“. . . because of the grace given me from God, to be a minister of Christ Jesus to the Gentiles, ministering as a priest the gospel of God, so that the offering of the Gentiles may become acceptable, sanctified by the Holy Spirit (Rom 15.15b-16).”
Paul helps me see that yesterday was sacramental. There were offerings being made to the God of the universe. There was confession, repentance, worship and renewal in the name of Christ to announce God’s pleasure to His people. The offerings were not to appease an angry God, but because God is no longer angry. His wrath is absolved in the Lord Jesus and our offerings were to celebrate grace already earned (Heb 13.15-16).
More specifically, though, Paul spoke of offerings from the “business side” of the pulpit. There do we find that (at least) yesterday was an eternal event, where we transacted with Almighty God. Perhaps Paul wrote the above on Monday for all those who minister to the Gentiles. Let’s examine each phrase in turn and watch the sun rise.
“. . . because of the grace given me from God.” Paul was never hamstrung by his lack of competence or adequacy (2 Cor 3.5-6). He ministered to the Gentiles solely because God saw fit to enlist him (1 Tim 1.12-14). God is in the business of making the most out of the least. So, of course, we were not adequate for the task yesterday. We never were and will never be. To expect otherwise is to profane grace. This whole office is bigger than all of us put together, therefore, we are silly to think heaven breathed a sigh of relief when our pews emptied.
“to be a minister of Christ Jesus to the Gentiles.” We may be in the Free Church tradition, but we are never void of liturgy. Paul considered himself a “liturgist” (leitourgon) of Christ Jesus to the Gentiles. The same word is used of Jesus in Heb 8.2. Therefore, as a minister Paul found himself in the lineage of Christ’s liturgical heritage. In short, the leitourgon serves the church’s public ministry needs. He leads the people of God in the orderly, public praise of their God. So, the question is not merely whether or not I preached well. Were the people of God lead by Scripture to the orderly exaltation of the Lord who bought us? Or did we just throw something together and called it church?
“ministering as a priest the gospel of God.” With some Jewish flavor Paul filled out his ministry as one of a ministering priest (ierourgounta). Paul does not establish a formal Catholic priesthood as he refers elsewhere to Christians in some sense being priests (Phil 2.17; cf. 1 Pt 2.9). And he certainly does not diminish the sole priesthood of Christ. However, he does consider himself, through his public ministry, as one who brings God to the Gentiles and the Gentiles to God. The conduit for reconciliation was not bulls and goats, but the gospel of God in Christ itself. Did we bring the gospel of God to the congregation and the congregation to the gospel of God?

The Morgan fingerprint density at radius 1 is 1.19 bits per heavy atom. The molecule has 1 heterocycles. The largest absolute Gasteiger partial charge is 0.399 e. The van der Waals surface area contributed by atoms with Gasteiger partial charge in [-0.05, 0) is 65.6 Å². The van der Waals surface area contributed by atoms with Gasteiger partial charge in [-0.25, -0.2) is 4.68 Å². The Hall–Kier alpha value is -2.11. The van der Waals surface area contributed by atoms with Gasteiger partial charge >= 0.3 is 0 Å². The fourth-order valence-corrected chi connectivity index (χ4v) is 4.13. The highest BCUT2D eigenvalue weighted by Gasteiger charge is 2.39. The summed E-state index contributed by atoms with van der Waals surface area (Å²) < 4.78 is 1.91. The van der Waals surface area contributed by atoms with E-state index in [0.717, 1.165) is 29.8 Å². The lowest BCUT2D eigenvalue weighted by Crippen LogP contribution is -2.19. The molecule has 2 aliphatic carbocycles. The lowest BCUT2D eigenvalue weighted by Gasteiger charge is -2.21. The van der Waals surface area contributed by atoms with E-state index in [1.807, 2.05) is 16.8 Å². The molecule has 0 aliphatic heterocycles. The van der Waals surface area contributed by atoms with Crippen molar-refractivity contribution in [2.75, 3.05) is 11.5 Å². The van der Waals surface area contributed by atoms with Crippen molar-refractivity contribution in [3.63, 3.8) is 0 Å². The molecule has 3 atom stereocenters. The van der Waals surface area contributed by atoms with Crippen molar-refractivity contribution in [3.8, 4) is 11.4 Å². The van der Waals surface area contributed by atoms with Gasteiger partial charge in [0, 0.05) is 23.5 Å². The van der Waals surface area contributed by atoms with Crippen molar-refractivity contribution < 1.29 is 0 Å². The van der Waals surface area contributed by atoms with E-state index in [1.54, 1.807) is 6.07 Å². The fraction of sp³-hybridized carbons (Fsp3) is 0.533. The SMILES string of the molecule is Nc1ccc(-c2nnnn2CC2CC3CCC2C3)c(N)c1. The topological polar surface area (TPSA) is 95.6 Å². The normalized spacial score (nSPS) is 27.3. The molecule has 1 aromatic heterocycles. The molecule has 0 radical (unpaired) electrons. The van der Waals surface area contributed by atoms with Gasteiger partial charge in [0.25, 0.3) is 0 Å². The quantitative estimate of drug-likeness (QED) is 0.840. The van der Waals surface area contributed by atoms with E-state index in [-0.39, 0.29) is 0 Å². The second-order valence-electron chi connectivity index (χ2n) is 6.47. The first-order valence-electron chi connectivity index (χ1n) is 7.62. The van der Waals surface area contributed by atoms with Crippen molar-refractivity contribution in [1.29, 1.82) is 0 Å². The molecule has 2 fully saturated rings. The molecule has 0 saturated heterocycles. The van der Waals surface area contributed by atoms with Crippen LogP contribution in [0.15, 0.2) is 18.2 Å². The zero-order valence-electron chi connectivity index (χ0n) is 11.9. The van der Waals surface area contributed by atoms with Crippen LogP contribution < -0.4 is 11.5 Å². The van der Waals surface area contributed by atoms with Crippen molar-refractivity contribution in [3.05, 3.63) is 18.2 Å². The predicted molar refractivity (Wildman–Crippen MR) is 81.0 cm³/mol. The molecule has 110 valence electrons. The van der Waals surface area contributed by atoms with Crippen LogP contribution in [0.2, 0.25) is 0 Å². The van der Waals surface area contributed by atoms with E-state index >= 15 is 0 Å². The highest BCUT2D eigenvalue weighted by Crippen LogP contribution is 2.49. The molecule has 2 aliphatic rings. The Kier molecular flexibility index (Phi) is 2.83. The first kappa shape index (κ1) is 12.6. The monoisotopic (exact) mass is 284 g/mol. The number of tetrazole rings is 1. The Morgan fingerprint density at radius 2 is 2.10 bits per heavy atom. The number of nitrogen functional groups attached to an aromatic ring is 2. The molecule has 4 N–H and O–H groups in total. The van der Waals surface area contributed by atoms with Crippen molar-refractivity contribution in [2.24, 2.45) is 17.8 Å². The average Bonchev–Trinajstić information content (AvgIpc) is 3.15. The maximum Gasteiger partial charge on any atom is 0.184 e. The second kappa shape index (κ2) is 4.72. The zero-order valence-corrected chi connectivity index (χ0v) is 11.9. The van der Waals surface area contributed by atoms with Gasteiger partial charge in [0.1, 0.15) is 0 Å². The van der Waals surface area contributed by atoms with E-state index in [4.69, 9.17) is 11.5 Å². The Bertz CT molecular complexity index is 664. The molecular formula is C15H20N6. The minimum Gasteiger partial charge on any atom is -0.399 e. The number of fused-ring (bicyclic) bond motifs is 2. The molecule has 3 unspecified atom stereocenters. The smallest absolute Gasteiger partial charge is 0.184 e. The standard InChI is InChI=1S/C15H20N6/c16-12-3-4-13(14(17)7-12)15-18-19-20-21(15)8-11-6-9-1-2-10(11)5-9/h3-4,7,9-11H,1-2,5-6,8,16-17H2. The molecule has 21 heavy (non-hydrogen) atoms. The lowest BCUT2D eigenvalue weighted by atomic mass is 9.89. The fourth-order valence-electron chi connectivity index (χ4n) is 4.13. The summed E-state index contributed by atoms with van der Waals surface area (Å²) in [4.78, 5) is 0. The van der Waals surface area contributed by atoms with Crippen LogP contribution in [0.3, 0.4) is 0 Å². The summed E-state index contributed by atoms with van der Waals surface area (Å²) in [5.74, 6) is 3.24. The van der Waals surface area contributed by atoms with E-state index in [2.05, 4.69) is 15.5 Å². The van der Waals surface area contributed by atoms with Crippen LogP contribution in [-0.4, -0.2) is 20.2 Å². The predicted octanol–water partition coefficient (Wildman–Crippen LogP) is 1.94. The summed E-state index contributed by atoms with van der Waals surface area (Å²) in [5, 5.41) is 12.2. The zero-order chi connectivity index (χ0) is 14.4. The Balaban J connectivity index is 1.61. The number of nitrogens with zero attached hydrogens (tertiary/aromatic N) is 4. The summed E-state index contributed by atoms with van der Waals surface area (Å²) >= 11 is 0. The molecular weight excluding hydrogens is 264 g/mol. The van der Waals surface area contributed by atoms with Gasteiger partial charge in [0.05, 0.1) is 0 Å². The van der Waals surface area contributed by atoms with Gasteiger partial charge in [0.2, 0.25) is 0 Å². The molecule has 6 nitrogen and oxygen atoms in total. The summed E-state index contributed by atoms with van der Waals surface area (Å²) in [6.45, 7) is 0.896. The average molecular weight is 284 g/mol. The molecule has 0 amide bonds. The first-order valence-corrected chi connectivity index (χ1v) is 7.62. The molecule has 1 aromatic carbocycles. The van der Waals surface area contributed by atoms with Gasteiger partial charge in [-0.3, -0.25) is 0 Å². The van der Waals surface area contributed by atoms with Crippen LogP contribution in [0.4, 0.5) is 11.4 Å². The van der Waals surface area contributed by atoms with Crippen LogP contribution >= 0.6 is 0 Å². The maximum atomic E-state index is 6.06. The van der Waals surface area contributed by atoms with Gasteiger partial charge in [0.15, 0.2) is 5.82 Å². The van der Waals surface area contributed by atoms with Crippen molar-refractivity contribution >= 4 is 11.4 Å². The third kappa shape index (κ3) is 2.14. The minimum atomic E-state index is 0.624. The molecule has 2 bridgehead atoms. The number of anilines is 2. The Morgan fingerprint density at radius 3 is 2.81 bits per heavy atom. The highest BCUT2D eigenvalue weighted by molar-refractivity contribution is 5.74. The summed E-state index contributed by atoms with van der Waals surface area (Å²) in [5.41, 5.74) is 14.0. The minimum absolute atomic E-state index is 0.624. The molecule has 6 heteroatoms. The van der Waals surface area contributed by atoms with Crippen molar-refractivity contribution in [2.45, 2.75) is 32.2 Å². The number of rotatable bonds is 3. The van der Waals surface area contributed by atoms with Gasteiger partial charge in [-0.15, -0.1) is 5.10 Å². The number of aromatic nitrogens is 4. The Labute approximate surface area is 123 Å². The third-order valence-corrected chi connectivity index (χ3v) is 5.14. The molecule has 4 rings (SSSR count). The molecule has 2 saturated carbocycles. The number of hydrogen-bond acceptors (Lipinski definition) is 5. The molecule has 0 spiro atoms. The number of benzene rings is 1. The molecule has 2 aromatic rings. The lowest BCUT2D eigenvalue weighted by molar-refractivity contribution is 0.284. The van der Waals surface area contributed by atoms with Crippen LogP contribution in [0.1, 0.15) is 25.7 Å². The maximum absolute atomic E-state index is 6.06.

“so that the offering of the Gentiles may become acceptable.” Naturally, priests make offerings to God. Therefore, we would expect as liturgist and priest Paul would transact with his God of grace. The word translated “offering” (prosphora) is no empty term. It is a precise term of a forensic nature, used often of Jesus’ sacrifice (Acts 21.26; 24.17; Eph 5.2; Heb 10.5, 10, 14, 18). It was as if Paul brought his Gentile converts to Bethel so that God would receive them with pleasure. He was not doing his job and hoping for the best. Rather, he was preparing an offering for God. And if the Gentiles weren’t a worthy offering then he took responsibility. Yesterday we offered our congregations to God for his approval. Were they consecrated by the gospel of God to give themselves willingly as Isaac did to Abraham? Today their faith will be tested on the altar of the world’s ambition. Will they prove acceptable? When we stand before God to say, “Here are the ‘talents’ you entrusted to me” (Heb 13.17), will they have been worthy offerings? Yesterday we transacted with God and made our offerings. Did we prepare them well?
“sanctified by the Holy Spirit.” God doesn’t receive just any offering as Cain knows full well now. Whatever pleases God must be sieved through the Spirit’s cleansing power. And the Spirit sanctifies only by the Word of God to the glory of Christ the God (Rom 15.18). Paul was impotent to sanctify the Gentiles. He had simply to put them in the way of the Spirit’s sanctifying means. Five loaves and two fish in Philip’s hand is a sack lunch; in Christ’s they are a meal for the masses. Did we give the Spirit any reason to sanctify us yesterday? Was Scripture sufficiently Christ-centered in song, prayer, reading and preaching that it dripped with the Spirit’s purifying power? When God “received” our offerings did they smell of the Spirit’s sweet aroma in Christ’s blood?
Our view from this side of the pulpit must extend beyond the hermeneutical and homiletical to the sacramental. Then are we less dependent on ourselves and more thankful to God, who makes much out of little. In Christ, liturgy and sacrifice are by shepherds and sheeps, but no longer done sheepishly. Soli Deo Gloria!